View from the Hourglass PDF File Link
by Cetan Copeland
A door flung through space, its hinges thudding as it bounces in places. I sprawled my legs and head further, peeking up from my massive claimed space. My suite-mate held a fury I had never seen. His voice cried not salted tears but fiery unjustifiable anger. We had carved from our long-gone roommates a paradise, in quarantined mazes of empty halls. Our resettling, truly glamorous, made our rooms more us than our homes. We understood the corona pandemic. All four of us, in jokes and quips. "Till they kicked us out… " "Over my dead body… " His anger took the space, more than my own. I could only watch as his groans and yells befell our happy now hell. They gave an ultimatum. And I think they work. We had to leave the dorms by April 13. And then we did.
I didn't pack. Not the day of, nor the day before. Swaddled in lethargy, I leaned further into the depths of my chair. The COVID-19 problem. A disease so impossibly effective. I am under almost no risk. Maybe a bad day or two. At worst, a week. And so tumbling backward in unresolved sadness, those most at threat… my family. My mother, well over 50, the family all into their years. It was a selfless feeling. And despite that, uncomfortable in altruism, a rebellious isolation. Three trips and my stuff settled in the rented car and began the fifteen-hour drive to Austin. The desert was as empty as the roads. My suite-mate's loathing anger spread its feathery wings and settled acrest my head. Forced from comfort, I voluntarily threatened my family's life on the undetectable chance I had Corona. Why, why could I do nothing but comply? Was it for the $1500 back? Would I even get the dorm relief $1200? Would I get anything back? My classes were already shambling. The teachers transitioned like it was their job while a jobless parent and an unemployed America take me down the dust-bitten roads.
My lethargy was the only thing I carried because my luggage rode in white and black plastic trash bags, soaked in two spritzes of bleach. Their red tags look like a bad sale, one on forlorn seas like an odyssey returning home. And so my queried mind stumbles. America, the powerhouse of the 21st century. The leader of our age, mocking itself in the media, as New York reaches complete shutdown. My brother, stuck on the east coast, hopes for reimbursement from the moving company he works for just to pay another month of rent for the home he can't live in. My sister, like many others, holds planless. Despite our massive economy and endless power, we are powerless to prevent the COVID-19 from spreading danger. She planned to check New York, but now she can only see genius in her popcorn ceiling. My other sister is working less, as a member of the event service. America has lost its events. They move online, sure, but like classes, it can only go so far. Both parties require equal engagement to a screen of bits and bytes. The work by a thousand behind-the-scene toilers, that smile knowing what they do is unseen but appreciated, is impossible. No gigs, no birthday parties. America has lost its party.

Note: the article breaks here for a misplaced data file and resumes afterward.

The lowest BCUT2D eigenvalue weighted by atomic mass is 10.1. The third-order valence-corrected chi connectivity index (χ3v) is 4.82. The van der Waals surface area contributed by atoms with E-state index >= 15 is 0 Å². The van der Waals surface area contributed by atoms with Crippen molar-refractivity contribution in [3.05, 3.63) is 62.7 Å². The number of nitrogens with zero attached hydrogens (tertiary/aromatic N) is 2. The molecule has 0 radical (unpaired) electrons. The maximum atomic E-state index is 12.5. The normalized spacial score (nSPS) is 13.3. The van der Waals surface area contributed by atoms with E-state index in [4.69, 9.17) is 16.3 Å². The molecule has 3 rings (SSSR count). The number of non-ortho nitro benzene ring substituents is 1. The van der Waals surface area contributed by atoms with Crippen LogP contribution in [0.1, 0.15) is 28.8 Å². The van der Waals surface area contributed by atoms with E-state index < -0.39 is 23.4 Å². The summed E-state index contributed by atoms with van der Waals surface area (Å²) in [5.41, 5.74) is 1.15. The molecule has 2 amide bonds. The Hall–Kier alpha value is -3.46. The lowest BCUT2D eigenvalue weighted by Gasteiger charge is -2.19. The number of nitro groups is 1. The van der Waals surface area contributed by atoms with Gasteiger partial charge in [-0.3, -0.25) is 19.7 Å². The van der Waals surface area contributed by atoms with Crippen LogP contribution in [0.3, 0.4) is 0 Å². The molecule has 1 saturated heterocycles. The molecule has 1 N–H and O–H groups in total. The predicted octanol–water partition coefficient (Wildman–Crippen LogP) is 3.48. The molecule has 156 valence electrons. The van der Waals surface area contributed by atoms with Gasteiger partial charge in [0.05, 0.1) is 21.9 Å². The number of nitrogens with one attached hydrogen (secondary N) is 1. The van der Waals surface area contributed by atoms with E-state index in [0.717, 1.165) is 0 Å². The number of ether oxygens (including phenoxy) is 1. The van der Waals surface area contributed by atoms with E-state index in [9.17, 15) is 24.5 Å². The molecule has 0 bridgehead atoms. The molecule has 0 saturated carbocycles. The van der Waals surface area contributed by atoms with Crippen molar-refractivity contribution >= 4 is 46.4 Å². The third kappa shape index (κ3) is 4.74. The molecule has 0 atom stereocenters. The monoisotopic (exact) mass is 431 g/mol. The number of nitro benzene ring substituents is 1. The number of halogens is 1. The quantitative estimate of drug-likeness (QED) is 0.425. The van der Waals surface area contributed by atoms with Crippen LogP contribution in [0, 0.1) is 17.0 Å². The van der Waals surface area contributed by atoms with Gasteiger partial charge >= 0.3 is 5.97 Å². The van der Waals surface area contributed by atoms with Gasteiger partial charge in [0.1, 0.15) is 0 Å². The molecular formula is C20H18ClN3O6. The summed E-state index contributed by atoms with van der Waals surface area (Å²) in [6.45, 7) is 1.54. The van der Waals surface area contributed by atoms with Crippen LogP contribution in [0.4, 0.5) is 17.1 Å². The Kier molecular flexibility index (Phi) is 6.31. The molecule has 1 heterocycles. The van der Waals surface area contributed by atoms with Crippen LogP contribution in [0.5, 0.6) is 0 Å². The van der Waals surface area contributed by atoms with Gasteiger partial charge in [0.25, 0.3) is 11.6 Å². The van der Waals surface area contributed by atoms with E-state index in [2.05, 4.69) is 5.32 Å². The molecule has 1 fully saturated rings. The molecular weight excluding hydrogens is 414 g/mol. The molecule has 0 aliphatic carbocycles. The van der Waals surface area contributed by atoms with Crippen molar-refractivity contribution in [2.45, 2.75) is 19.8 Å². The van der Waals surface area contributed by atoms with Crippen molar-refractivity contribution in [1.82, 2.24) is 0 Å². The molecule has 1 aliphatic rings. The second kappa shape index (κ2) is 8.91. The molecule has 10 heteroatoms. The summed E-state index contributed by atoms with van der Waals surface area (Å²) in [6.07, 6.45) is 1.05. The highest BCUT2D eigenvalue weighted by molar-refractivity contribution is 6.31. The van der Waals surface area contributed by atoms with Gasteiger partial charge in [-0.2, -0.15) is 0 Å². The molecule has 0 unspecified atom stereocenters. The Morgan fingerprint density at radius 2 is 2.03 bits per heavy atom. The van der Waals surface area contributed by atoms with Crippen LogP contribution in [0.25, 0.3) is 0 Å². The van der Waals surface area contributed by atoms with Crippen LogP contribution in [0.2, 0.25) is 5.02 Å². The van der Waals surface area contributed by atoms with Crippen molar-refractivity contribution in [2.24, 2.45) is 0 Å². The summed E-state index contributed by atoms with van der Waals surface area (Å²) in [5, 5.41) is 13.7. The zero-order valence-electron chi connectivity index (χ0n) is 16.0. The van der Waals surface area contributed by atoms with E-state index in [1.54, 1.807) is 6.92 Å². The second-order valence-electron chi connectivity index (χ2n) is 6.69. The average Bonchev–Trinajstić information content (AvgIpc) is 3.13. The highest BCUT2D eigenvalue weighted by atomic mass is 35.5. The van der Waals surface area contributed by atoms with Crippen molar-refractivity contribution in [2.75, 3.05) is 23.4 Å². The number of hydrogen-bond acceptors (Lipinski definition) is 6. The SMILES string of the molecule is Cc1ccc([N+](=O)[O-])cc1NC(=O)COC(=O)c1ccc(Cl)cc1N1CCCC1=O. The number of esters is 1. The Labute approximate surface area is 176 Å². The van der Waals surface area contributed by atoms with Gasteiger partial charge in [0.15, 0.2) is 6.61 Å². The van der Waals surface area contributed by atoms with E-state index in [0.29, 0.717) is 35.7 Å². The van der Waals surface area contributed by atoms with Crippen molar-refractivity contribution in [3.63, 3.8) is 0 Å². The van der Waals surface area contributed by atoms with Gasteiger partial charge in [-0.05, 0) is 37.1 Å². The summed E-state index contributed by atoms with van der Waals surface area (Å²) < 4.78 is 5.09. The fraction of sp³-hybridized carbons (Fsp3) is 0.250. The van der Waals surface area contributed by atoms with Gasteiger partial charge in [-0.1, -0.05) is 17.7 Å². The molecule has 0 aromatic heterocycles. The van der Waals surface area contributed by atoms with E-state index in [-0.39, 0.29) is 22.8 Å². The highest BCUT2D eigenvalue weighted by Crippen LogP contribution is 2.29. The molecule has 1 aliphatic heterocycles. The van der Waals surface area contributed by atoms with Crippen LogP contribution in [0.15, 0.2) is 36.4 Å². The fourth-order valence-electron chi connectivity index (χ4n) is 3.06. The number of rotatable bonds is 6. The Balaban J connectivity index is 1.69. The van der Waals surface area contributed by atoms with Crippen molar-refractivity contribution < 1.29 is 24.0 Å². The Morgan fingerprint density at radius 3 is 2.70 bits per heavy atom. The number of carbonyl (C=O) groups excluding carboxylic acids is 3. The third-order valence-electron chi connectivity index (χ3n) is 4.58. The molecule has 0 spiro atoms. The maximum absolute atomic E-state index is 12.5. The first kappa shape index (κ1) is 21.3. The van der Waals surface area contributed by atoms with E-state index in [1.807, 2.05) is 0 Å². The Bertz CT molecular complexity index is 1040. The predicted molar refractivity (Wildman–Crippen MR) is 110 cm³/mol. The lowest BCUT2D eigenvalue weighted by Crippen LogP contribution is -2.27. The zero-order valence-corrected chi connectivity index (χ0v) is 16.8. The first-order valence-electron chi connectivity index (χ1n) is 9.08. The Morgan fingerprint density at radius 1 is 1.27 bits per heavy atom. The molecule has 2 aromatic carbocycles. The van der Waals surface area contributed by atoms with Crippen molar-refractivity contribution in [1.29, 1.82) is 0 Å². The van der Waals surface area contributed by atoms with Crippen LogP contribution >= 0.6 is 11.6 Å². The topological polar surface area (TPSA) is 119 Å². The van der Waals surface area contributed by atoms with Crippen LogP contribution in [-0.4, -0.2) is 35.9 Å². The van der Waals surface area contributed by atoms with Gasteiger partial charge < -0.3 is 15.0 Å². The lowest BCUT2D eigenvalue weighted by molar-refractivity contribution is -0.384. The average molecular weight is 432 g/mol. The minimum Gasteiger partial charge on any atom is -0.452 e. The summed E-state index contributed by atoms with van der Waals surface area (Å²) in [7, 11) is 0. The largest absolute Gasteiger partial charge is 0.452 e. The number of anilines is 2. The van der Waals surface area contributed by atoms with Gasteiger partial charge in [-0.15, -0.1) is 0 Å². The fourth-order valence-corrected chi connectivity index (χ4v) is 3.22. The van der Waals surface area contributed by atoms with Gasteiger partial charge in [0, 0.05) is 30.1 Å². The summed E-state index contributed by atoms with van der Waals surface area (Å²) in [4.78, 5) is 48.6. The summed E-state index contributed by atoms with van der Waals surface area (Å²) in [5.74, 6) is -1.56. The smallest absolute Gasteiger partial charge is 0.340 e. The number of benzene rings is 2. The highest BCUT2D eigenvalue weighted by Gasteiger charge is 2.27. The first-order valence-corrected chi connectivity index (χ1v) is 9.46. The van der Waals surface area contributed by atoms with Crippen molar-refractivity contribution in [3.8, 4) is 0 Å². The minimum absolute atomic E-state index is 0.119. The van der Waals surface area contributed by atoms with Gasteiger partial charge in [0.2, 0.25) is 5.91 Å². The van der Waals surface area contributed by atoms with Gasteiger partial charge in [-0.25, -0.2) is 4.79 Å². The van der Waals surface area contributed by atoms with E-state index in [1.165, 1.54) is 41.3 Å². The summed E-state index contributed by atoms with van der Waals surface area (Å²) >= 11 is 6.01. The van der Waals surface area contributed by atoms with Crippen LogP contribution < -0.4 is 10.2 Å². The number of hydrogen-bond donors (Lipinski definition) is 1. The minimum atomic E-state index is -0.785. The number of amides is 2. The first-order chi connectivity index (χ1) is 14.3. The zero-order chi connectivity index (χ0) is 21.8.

And sure, people take to the streets. A protest, almost ironically historical. A sign, almost historically ironic, claims, "Social distancing = communism." They stand as if the people require a self-started firefighter. As if we are wronged by hiding in our hobbit holes. Wholly ignorant, or purposefully bliss to the media they gather. Swaggering like a martyr, the rich agree that we can all make it through these "unprecedented times ." Like America in these un-presidented times.
When can we call the shot? Who killed Franz Ferdinand? Do we turn the dial on our hate for China? All the way to 11? Do we blame the unclosed stores? The necessary jobs? The hapless helpless workers? As corporations cut them off like skin tags for their losses? We can't choose. I can't choose. We shall not choose. For no reason, more so than this is America. We do not pin the tail of hate, not again. The donkey is the ass we made of ourselves, and the prick will hurt worse than our crippling depression. So many of us do the thing: right or wrong. We buckle up as times continue, change, and overcome. America is not the next problem we make for ourselves. But the infrastructure and history to never mistake what makes this country worth fighting for. Something we fight for every day, every dollar we spend, and every life we save--by staying indoors.
I am more shut-in now than ever. A change I am never surprised enough by. And so we are isolated, smiling at the idiots, those that oppose science, those that threaten us all. We smile because in our new and old cubbies of life, it's all America can do. While other nations mobilize protection, we horde who knows what, we profiteer on the paranoia of what might happen, and again whom to blame. The government and the people make a nation. One nation indivisible, or so the anthem says. I hold fast to the reality before me. The COVID-19 has impacted my life, but not as hard as others. Not as fierce or deadly. As horribly or cruelly, and yet in isolation, I question why we need a criminal for the crime of dis-ease.
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